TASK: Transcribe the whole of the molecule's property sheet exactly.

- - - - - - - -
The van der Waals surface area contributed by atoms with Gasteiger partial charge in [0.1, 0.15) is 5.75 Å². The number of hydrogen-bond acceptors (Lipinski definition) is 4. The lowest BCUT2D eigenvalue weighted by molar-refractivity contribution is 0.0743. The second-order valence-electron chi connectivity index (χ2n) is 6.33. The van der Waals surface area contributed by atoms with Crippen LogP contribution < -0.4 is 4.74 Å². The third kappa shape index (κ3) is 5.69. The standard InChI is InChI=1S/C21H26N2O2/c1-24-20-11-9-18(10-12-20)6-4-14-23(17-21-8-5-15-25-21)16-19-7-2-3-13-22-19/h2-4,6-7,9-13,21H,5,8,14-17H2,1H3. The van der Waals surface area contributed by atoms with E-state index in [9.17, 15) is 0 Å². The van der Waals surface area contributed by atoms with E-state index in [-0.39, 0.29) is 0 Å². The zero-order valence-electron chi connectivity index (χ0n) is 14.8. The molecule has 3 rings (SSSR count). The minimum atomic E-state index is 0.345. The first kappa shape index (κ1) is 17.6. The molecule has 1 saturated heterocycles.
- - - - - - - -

The van der Waals surface area contributed by atoms with Gasteiger partial charge in [0.1, 0.15) is 5.75 Å². The number of hydrogen-bond acceptors (Lipinski definition) is 4. The lowest BCUT2D eigenvalue weighted by molar-refractivity contribution is 0.0743. The second-order valence-electron chi connectivity index (χ2n) is 6.33. The van der Waals surface area contributed by atoms with Crippen LogP contribution < -0.4 is 4.74 Å². The third kappa shape index (κ3) is 5.69. The standard InChI is InChI=1S/C21H26N2O2/c1-24-20-11-9-18(10-12-20)6-4-14-23(17-21-8-5-15-25-21)16-19-7-2-3-13-22-19/h2-4,6-7,9-13,21H,5,8,14-17H2,1H3. The van der Waals surface area contributed by atoms with E-state index in [9.17, 15) is 0 Å². The van der Waals surface area contributed by atoms with E-state index in [-0.39, 0.29) is 0 Å². The zero-order valence-electron chi connectivity index (χ0n) is 14.8. The molecule has 3 rings (SSSR count). The minimum atomic E-state index is 0.345. The first kappa shape index (κ1) is 17.6. The molecule has 1 saturated heterocycles.